VELCO applauded for workplace safety and health efforts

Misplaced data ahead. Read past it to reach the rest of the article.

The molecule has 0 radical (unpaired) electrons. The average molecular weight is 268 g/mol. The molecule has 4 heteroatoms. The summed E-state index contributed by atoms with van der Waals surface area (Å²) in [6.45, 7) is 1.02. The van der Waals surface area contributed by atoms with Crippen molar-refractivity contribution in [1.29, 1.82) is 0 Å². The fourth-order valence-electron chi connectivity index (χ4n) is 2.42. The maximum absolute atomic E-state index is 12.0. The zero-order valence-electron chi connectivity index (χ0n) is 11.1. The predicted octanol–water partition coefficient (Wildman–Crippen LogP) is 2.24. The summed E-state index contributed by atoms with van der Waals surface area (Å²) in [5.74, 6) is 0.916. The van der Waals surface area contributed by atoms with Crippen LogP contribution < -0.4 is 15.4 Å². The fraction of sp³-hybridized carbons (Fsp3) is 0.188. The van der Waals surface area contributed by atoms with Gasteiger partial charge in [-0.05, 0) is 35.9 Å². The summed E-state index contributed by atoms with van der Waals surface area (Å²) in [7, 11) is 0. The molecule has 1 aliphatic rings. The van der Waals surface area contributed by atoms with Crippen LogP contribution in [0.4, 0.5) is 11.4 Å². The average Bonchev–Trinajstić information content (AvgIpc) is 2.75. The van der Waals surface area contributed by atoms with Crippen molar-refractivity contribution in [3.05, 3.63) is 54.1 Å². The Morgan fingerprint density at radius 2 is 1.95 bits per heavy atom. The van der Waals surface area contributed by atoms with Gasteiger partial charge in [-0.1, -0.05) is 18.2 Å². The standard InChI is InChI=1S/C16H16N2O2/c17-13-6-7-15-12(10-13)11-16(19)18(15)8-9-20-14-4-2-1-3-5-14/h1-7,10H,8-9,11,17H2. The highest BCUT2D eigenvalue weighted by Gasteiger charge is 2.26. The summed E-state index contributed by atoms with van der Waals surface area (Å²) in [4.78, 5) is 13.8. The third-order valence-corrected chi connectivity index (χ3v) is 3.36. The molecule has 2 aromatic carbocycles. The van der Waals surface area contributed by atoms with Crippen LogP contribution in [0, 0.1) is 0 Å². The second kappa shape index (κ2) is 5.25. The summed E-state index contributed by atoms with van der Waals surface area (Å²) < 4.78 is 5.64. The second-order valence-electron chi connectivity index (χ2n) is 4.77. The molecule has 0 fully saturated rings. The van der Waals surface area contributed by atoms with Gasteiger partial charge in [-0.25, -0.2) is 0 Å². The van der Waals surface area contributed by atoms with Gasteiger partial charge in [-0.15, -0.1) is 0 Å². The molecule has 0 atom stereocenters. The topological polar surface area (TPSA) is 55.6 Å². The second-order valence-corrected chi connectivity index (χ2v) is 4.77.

first_imgMEDIA RELEASEAugust 3, 2005Contacts:VELCODavid Mace, Process Owner, External CommunicationsPhone: (802) 770-6367Pager: (802) 742-3250Vermont Department of LaborScott Meyer, Program Manager Project WorkSAFE1-888-SAFE-YES (1-888-723-3937)VELCO applauded for workplace safety and health effortsFor Immediate Release: Aug. 3, 2005RUTLAND, Vt. Vermonts electric transmission utility has become the fourth Vermont company to be federally recognized for its safety efforts, the Vermont Department of Labor announced Wednesday.The Vermont Electric Power Co., Inc., also known as VELCO, formally joined the federal Safety and Health Achievement Recognition Program (SHARP) during a ceremony at the companys Rutland headquarters.This certification is indeed an honor, and Im very proud of the VELCO team for their work in helping achieve the SHARP designation, said VELCO president and chief executive officer John Donleavy. In my 25-plus years in the electric utility industry, I have made a commitment to putting safety first one of my personal priorities. No team is successful no matter what business results are achieved if anyone gets injured.The formal letter of certification was presented by Vermont Department of Labor Commissioner Pat McDonald.Acceptance into SHARP is an achievement of status that recognizes VELCO as a model employer for worksite safety and health, McDonald said. VELCO is the fourth Vermont employer to receive such an award. We hope that with the example VELCO and the other three employers are setting, we will be able to welcome more Vermont companies into SHARP SHARP is after all about recognizing the importance and benefits of workplace safety and health.The accreditation marks the end of a rigorous 15-month collaboration with Project WorkSAFE, Vermonts Occupational Safety and Health Consultation Program.We applaud the employees and management of VELCO in this accomplishment. We must realize that their staff works in all types of weather in a variety of harsh environments and at fixed locations in an inherently dangerous occupation, said Scott Meyer, Director of Project WorkSAFE. To be conducting this type of work while maintaining a safe workplace speaks very well to the caliber and commitment of staff at VELCO. They have a lot to be proud of and we hope that other Vermont employers will follow in their lead.Donleavy said that as part of the companys strategic plan it had implemented new safety programs aimed not only at field workers but also at its office personnel, and promoting safety and health at home as well.As we move forward with constructing our infrastructure improvement projects, VELCO wants its associates to be as successful and productive as they can be, and that means enabling them to work safely and remain healthy wherever they are, he said. Its not just good for business. Its the right thing to do.The SHARP program is a nationally recognized program implemented by states under Federal OSHA. The SHARP program recognizes small, high-hazard businesses with exemplary safety and health programs.Upon receiving SHARP certification, the workplace will be exempt from programmed inspections during the period that the SHARP certification is valid. Currently there are 777 firms in the United States and 36 in New England with the SHARP certification.Ryegate Associates, a wood-fired electric generating facility was the first Vermont SHARP company; the second was DEW Construction, and the third Green Mountain Powers Western Division.For further information about the SHARP program or Project WorkSAFE, please visit the Department of Labor and Industry website: www.state.vt.us/labind(link is external).Founded in 1956, VELCO is the Vermont Electric Power Co., Inc., the Rutland-based company that builds, owns, maintains and operates the states high-voltage electric transmission system. That system consists of some 600 miles of power lines ranging from 115,000 volts to 450,000 volts and 25 substations, as well as other equipment and a sophisticated fiber optic monitoring and control system.The company does not own any generating plants or the distribution lines that bring power to individual homes and businesses. VELCO is a private company owned by the states retail utilities, investor-owned, municipal and cooperative. It employs almost 100 people.###last_img read more